Residual sugar (or RS) is the measure of the amount of sugar solids that remain unfermented in the wine, plus any sugar added when making a sweet wine, or a 'dosage' added to a sparkling wine. Residual sugar concentration is expressed in grams per litre (g/L) or as a percentage of weight to volume. For example, a wine with 0.2% residual sugar contains two grams of sugar in a litre of wine.
Residual sugar is usually measured in grams of sugar per litre of wine. Even among the driest wines it is rare to find wines with a level of less than 1 g/l, due to the unfermentability of certain types of sugars, such as pentose. Example: Sacred Hill Rifleman's Chardonnay 2007 has approx 2.3g/l. By contrast, any wine with over 45 g/l would be considered sweet, though many of the great sweet wines have levels much higher than this.
For example, the great vintages of Chateau d'Yquem contain between 100 and 150 g/l of residual sugar. De Bortoli 'Noble One' Botrytis Semillon can have anywhere from 150 - 210 g/l of residual sugar. Paul Jaboulet's Muscat Beaumes de Venice 2007 has 252 g/l of residual sugar. The sweetest form of the Hungarian Tokaji wine can contains over 450 g/l, with exceptional vintages registering 900g/l.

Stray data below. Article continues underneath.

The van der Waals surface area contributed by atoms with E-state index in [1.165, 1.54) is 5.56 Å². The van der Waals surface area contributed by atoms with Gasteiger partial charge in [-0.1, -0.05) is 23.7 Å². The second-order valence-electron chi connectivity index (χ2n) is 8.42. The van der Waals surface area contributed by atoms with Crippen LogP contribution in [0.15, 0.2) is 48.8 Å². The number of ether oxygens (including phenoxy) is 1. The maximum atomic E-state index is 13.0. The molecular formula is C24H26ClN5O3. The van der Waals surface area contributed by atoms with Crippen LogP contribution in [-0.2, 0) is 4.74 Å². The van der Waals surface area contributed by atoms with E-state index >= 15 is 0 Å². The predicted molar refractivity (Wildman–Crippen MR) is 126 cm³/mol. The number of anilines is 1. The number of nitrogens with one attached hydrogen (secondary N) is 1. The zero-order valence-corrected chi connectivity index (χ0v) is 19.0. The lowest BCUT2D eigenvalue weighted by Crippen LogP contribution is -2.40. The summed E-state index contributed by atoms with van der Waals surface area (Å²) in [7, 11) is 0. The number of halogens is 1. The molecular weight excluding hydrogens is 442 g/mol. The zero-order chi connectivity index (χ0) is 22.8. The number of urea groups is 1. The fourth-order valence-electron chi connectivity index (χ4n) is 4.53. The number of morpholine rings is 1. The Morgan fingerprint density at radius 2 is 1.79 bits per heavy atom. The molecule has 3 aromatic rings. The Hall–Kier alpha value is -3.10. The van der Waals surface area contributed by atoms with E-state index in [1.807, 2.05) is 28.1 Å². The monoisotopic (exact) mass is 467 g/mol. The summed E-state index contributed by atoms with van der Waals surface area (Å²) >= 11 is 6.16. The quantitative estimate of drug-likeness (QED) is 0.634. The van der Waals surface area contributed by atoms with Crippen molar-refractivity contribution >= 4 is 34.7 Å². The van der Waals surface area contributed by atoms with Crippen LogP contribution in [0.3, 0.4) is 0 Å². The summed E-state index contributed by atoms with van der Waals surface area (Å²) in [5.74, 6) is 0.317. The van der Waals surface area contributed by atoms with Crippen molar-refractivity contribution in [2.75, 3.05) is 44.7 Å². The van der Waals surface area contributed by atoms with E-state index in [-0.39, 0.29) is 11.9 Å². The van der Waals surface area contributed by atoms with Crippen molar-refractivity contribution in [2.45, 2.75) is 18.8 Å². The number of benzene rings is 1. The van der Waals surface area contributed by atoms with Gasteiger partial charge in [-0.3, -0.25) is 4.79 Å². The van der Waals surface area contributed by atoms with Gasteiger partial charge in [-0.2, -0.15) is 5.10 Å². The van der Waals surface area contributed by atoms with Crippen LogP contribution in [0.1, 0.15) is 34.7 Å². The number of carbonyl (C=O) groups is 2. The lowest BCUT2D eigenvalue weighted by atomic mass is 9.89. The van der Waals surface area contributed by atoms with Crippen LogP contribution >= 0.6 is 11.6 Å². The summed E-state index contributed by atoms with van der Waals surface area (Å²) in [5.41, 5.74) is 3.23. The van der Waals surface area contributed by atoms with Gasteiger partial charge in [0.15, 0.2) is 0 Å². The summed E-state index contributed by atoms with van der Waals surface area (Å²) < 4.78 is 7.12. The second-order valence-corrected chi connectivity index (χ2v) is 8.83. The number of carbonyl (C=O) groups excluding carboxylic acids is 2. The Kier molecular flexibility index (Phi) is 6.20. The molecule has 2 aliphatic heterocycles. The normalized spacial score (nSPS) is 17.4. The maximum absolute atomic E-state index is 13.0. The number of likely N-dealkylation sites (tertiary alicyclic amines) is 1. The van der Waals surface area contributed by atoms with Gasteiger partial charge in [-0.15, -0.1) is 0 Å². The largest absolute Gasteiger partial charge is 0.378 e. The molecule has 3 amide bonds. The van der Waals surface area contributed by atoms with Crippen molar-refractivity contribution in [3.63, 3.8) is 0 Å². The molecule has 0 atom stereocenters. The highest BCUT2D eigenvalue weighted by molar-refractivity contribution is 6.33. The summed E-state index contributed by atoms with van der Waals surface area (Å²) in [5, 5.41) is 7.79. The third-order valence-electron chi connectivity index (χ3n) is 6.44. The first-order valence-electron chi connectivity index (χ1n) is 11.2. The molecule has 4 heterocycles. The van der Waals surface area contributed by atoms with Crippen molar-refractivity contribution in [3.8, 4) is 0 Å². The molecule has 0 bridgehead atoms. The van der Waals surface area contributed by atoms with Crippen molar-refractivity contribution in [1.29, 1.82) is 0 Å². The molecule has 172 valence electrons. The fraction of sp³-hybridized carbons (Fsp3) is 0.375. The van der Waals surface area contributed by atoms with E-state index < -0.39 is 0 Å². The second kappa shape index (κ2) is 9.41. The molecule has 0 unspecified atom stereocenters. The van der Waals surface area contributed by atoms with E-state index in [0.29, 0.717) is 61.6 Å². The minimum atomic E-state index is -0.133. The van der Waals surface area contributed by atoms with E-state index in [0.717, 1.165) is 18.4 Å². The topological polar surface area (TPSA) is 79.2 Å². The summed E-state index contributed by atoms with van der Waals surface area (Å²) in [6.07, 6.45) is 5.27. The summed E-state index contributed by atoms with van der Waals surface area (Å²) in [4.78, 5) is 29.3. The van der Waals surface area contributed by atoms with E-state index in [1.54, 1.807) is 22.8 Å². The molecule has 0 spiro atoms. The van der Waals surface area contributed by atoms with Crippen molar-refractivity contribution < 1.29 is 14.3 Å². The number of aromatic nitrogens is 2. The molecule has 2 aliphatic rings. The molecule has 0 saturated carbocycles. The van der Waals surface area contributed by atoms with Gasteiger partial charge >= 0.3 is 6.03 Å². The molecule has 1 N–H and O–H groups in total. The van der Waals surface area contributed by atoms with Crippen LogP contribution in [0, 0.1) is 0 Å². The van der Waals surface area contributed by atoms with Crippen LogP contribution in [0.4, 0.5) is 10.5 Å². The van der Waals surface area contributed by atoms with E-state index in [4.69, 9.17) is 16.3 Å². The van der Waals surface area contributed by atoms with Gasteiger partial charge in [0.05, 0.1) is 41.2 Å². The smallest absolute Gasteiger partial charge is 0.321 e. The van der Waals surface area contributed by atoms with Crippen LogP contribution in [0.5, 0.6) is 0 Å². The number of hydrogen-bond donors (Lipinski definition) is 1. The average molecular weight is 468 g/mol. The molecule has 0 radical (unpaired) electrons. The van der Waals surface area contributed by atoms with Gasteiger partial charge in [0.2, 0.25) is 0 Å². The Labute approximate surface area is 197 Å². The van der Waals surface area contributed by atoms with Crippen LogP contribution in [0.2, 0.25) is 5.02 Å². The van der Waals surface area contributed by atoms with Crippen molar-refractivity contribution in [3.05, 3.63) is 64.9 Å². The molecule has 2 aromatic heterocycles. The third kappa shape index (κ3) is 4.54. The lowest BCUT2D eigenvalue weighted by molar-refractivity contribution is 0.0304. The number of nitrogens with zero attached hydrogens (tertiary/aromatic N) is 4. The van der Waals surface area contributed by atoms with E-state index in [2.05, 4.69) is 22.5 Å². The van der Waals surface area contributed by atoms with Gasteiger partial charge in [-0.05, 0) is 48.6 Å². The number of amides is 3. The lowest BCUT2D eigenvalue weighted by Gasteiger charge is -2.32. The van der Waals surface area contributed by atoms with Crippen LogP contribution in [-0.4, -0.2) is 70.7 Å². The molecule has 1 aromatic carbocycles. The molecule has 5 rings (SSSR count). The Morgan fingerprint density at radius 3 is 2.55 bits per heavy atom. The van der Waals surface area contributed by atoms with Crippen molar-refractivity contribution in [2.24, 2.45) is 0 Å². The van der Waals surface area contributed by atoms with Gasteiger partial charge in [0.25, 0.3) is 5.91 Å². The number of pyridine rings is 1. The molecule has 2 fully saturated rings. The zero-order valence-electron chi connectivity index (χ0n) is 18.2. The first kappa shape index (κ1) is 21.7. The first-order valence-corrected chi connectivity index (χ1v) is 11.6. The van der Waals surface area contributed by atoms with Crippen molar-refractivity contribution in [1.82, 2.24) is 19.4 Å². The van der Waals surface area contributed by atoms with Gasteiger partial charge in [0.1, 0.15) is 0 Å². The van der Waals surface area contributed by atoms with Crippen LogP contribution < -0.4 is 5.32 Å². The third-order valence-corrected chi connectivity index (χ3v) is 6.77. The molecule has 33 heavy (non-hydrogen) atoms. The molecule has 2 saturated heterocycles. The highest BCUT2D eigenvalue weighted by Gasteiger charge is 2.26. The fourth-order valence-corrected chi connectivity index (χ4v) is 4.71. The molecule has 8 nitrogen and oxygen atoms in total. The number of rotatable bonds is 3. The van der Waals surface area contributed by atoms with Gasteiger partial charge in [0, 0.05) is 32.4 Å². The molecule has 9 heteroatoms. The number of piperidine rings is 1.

Such wines only avoid the cloying taste associated with such elevated levels of sugar by carefully developed use of acidity. This means that the finest sweet wines are made with grape varieties that keep their acidity even at very high ripeness levels, such as Riesling and Chenin Blanc.
Residual sugar typically refers to the sugar remaining after fermentation has stopped (naturally or controlled), but it can also result from the addition of unfermented 'must' (a technique practiced in Germany and known as sussreserve) or ordinary table sugar. The latter technique is generally used on low quality, often non-grape wines, and in most winemaking regions is banned altogether. So regardless of a wine tasting sweet or dry, just about every wine contains a small amount of unfermented or residual sugar.